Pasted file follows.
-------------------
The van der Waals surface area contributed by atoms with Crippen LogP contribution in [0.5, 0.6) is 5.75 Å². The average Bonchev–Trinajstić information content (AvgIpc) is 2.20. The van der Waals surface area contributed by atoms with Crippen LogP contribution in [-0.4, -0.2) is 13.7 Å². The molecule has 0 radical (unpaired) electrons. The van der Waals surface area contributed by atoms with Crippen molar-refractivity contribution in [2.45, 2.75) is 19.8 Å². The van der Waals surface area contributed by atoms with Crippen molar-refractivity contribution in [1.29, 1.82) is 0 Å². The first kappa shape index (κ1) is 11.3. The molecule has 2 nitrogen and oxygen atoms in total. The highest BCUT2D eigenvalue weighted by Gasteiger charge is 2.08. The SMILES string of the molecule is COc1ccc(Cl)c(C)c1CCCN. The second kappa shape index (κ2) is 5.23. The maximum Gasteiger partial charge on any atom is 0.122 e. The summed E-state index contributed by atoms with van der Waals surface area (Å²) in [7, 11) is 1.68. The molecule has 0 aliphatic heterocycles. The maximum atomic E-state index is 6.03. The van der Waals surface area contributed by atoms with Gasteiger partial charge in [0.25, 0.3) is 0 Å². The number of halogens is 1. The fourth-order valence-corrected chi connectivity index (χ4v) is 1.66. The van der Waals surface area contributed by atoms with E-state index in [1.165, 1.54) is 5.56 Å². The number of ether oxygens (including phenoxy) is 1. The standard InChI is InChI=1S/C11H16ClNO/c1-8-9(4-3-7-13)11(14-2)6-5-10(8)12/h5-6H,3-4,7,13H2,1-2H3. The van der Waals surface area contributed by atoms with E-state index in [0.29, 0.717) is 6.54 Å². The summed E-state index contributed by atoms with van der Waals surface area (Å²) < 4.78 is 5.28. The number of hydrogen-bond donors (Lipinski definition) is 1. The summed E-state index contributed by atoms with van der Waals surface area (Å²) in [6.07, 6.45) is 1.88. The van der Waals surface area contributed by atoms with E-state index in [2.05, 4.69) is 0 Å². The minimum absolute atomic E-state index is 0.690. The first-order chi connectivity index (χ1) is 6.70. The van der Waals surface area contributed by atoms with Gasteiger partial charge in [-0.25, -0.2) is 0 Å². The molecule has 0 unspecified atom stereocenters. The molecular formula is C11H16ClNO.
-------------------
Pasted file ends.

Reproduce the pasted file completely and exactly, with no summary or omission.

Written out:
The van der Waals surface area contributed by atoms with Crippen LogP contribution in [0.5, 0.6) is 5.75 Å². The average Bonchev–Trinajstić information content (AvgIpc) is 2.20. The van der Waals surface area contributed by atoms with Crippen LogP contribution in [-0.4, -0.2) is 13.7 Å². The molecule has 0 radical (unpaired) electrons. The van der Waals surface area contributed by atoms with Crippen molar-refractivity contribution in [2.45, 2.75) is 19.8 Å². The van der Waals surface area contributed by atoms with Crippen molar-refractivity contribution in [1.29, 1.82) is 0 Å². The first kappa shape index (κ1) is 11.3. The molecule has 2 nitrogen and oxygen atoms in total. The highest BCUT2D eigenvalue weighted by Gasteiger charge is 2.08. The SMILES string of the molecule is COc1ccc(Cl)c(C)c1CCCN. The second kappa shape index (κ2) is 5.23. The maximum Gasteiger partial charge on any atom is 0.122 e. The summed E-state index contributed by atoms with van der Waals surface area (Å²) in [7, 11) is 1.68. The molecule has 0 aliphatic heterocycles. The maximum atomic E-state index is 6.03. The van der Waals surface area contributed by atoms with Gasteiger partial charge in [0.25, 0.3) is 0 Å². The number of halogens is 1. The fourth-order valence-corrected chi connectivity index (χ4v) is 1.66. The van der Waals surface area contributed by atoms with E-state index in [1.165, 1.54) is 5.56 Å². The number of ether oxygens (including phenoxy) is 1. The standard InChI is InChI=1S/C11H16ClNO/c1-8-9(4-3-7-13)11(14-2)6-5-10(8)12/h5-6H,3-4,7,13H2,1-2H3. The van der Waals surface area contributed by atoms with E-state index in [0.29, 0.717) is 6.54 Å². The summed E-state index contributed by atoms with van der Waals surface area (Å²) < 4.78 is 5.28. The number of hydrogen-bond donors (Lipinski definition) is 1. The summed E-state index contributed by atoms with van der Waals surface area (Å²) in [6.07, 6.45) is 1.88. The van der Waals surface area contributed by atoms with E-state index in [2.05, 4.69) is 0 Å². The minimum absolute atomic E-state index is 0.690. The first-order chi connectivity index (χ1) is 6.70. The van der Waals surface area contributed by atoms with Gasteiger partial charge in [-0.25, -0.2) is 0 Å². The molecule has 0 unspecified atom stereocenters. The molecular formula is C11H16ClNO.